The Steinway Tower

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The Steinway Tower
SteinwayConstruct.jpg
Construction of The Steinway Tower on July 24, 2017
The Steinway Tower is located in Manhattan
The Steinway Tower
The Steinway Tower is located in New York City
The Steinway Tower
The Steinway Tower is located in New York
The Steinway Tower
The Steinway Tower is located in the US
The Steinway Tower
Location within Manhattan
General information
Status Under construction
Type Residential
Location 111 West 57th Street New York City, United States
Coordinates 40°45′52″N 73°58′40″W / 40.764574°N 73.9776454°W / 40.764574; -73.9776454Coordinates: 40°45′52″N 73°58′40″W / 40.764574°N 73.9776454°W / 40.764574; -73.9776454
Construction started 2014–15
Completed early 2018[1]
Opening mid 2018
Height
Antenna spire 1,438 ft (438 m)
Roof 1,438 ft (438 m)
Technical details
Floor count 82
Floor area 315,996 sq ft (29,357.0 m2)
Lifts/elevators 2
Design and construction
Architect SHoP Architects
Developer JDS Development Group and Property Markets Group
Structural engineer WSP

The Steinway Tower is a supertall residential project by developers JDS Development Group and Property Markets Group in midtown Manhattan in New York City. Located at 111 West 57th Street, the development will be a combination of the original landmarked Steinway Building designed in 1925 by Warren & Wetmore, and a new tower addition on the adjacent site.[1] The building will rise to be 1,438 ft (438 m).[2] The tower will become the most slender building in the world with a width-to-height ratio of about 1:23.[3]

Construction and history[edit]

The Steinway Tower was originally known as 107 West 57th Street.[4] The building was approved in January 2015. Excavation began in 2014, as did internal demolition within Steinway Hall. The tallest freestanding crane in New York City history, at 220 feet (67 m), is being used in the construction of the building.[5] The building will include an 800-ton tuned mass damper to provide stability in the event of high winds or a seismic event.[6]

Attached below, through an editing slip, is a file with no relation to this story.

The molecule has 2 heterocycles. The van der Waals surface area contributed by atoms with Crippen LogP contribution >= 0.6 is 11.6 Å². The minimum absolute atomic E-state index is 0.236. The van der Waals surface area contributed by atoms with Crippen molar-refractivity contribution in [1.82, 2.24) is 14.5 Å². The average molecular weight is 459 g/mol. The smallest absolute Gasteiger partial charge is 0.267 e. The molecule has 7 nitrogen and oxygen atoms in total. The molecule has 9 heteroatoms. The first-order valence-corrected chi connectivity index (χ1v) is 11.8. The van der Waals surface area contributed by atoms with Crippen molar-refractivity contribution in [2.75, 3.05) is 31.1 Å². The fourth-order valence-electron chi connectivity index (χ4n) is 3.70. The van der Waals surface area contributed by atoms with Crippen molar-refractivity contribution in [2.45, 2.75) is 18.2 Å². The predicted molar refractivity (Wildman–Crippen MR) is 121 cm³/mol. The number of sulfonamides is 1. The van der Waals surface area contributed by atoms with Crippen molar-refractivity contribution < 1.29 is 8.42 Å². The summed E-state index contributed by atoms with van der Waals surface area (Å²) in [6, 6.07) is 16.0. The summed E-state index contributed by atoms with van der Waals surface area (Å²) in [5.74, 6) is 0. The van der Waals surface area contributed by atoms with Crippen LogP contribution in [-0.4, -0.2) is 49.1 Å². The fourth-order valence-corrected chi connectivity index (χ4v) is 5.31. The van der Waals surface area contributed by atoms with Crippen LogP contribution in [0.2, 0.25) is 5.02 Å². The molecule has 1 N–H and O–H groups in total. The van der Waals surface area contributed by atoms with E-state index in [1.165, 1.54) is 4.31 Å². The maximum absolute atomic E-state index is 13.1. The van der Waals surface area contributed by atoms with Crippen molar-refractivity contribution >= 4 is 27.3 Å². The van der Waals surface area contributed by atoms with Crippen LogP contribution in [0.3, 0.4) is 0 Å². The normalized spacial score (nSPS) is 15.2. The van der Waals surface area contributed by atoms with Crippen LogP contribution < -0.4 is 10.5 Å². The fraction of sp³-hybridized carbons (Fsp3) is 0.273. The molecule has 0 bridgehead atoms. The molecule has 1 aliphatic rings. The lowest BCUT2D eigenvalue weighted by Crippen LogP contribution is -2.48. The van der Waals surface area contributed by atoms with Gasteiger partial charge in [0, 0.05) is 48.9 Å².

The Building and Construction Trades Council of Greater New York has criticized the building's developer, JDS, for not giving their workers adequate safety training, and for not using union labor.[7]

In the summer of 2017, after rising 20 stories, the current status on construction of the tower has stalled.[8] The project has gone over budget and could be headed for foreclosure.[8] According to lawsuits that were filed by major investors in the building, the developers neglected to account for cost overruns reaching $50 million in relation to renting construction cranes necessary for completing the skyscraper. It is currently unknown whether the building will be completed as planned.[9] However, despite the building's monetary issues, a number of apartments in the tower have already gone to contract. In addition, some legal analysts believe the disputes will eventually be settled and the tower will still rise.[10][11]

As of August 2017 all work on the Steinway Tower has resumed and is expected for completion in 2018.[12]

Design[edit]